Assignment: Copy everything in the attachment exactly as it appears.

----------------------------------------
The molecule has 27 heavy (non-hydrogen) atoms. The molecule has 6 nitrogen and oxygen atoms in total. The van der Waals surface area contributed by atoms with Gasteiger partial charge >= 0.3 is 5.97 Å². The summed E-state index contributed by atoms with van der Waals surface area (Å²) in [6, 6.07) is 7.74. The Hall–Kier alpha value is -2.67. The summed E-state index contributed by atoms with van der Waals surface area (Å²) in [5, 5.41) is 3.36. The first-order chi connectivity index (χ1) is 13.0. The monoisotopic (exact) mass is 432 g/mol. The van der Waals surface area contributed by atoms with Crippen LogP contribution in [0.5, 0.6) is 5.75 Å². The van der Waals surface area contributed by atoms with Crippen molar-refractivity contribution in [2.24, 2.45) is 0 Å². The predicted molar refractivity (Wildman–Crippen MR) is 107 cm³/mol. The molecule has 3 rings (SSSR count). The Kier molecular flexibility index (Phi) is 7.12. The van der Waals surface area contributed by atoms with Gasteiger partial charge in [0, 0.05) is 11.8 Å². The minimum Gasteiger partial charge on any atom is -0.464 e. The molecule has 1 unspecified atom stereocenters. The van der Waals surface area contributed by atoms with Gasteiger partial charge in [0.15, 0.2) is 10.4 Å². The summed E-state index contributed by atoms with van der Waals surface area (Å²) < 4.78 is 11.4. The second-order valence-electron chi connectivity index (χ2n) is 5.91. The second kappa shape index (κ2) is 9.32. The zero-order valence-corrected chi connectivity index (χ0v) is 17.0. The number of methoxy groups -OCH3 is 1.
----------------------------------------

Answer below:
The molecule has 27 heavy (non-hydrogen) atoms. The molecule has 6 nitrogen and oxygen atoms in total. The van der Waals surface area contributed by atoms with Gasteiger partial charge >= 0.3 is 5.97 Å². The summed E-state index contributed by atoms with van der Waals surface area (Å²) in [6, 6.07) is 7.74. The Hall–Kier alpha value is -2.67. The summed E-state index contributed by atoms with van der Waals surface area (Å²) in [5, 5.41) is 3.36. The first-order chi connectivity index (χ1) is 13.0. The monoisotopic (exact) mass is 432 g/mol. The van der Waals surface area contributed by atoms with Crippen LogP contribution in [0.5, 0.6) is 5.75 Å². The van der Waals surface area contributed by atoms with Crippen molar-refractivity contribution in [2.24, 2.45) is 0 Å². The predicted molar refractivity (Wildman–Crippen MR) is 107 cm³/mol. The molecule has 3 rings (SSSR count). The Kier molecular flexibility index (Phi) is 7.12. The van der Waals surface area contributed by atoms with Gasteiger partial charge in [0, 0.05) is 11.8 Å². The minimum Gasteiger partial charge on any atom is -0.464 e. The molecule has 1 unspecified atom stereocenters. The van der Waals surface area contributed by atoms with Gasteiger partial charge in [0.15, 0.2) is 10.4 Å². The summed E-state index contributed by atoms with van der Waals surface area (Å²) < 4.78 is 11.4. The second-order valence-electron chi connectivity index (χ2n) is 5.91. The second kappa shape index (κ2) is 9.32. The zero-order valence-corrected chi connectivity index (χ0v) is 17.0. The number of methoxy groups -OCH3 is 1.